“So, perhaps it is one area that I believe the Minister of Local Government will be able to tackle and bring it to us so we look at how we can amend the Constitution and deal with that. It’s just not appropriate . . . These are some of the issues that need cleaning up, forget about the Provincial Ministers.”
He said a law was being crafted to facilitate operations of Ministers of State in the devolved governance system. He said duties of Ministers of State would be directly linked to growing the provincial economy in line with the national development plan.
“In fact Provincial Ministers are actually going to enhance the devolution because they will be key critical players in ensuring that they help in the growth of the provincial GDPs,” said Minister Ziyambi.
“Their thrust now won’t be to do with political activities but to look into the economic activities of the province, particularly how to grow the economy of the province. We are going to come up with enabling legislation that will give effect to the Provincial Councils. This legislation will spell out the interaction and the work of Provincial Ministers of State will do to enhance the devolution agenda.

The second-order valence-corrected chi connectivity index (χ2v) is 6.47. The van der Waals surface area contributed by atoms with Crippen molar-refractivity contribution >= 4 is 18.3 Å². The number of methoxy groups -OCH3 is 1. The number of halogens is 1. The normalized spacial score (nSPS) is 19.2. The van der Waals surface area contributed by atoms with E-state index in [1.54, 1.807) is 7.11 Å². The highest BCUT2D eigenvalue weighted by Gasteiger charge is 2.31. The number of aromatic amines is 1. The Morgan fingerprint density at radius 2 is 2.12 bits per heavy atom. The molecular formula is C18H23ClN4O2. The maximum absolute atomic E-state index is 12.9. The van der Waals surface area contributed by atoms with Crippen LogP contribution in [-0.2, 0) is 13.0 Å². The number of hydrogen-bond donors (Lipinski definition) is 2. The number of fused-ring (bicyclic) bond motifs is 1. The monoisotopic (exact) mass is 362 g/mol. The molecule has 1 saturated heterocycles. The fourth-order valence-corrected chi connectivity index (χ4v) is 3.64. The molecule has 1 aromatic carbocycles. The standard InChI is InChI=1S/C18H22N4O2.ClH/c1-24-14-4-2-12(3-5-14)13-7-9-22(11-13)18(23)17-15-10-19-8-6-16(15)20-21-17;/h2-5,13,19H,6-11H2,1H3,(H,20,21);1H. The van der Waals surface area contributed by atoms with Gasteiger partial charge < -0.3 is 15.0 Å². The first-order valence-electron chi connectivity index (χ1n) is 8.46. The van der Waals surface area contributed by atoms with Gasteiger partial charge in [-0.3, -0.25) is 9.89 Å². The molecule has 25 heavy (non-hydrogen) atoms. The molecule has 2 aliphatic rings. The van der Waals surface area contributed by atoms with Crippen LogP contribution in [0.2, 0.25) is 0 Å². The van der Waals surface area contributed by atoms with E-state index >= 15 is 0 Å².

“Devolution is some form of decentralisation; we have decentralisation of governmental powers already. But we want to go a step further and have each province manage its own affairs and the Provincial Minister will work towards ensuring that the province grows its economy. So there will be no interference at all.”
Speaker of the National Assembly Advocate Jacob Mudenda said Chapter 14 could be amended to ensure that Government at provincial level is “lean”.
“We also need to have a microscopic analysis of Chapter 14 of our Constitution regarding devolution, which the President has been very clear about, whereby he wants all provinces to contribute effectively and in a pronounced manner to the gross domestic product by ensuring that each province exploits its resources whether underground or above the ground to ensure that the provincial economies are leveraged to enhance accelerated economic development,” said Adv Mudenda.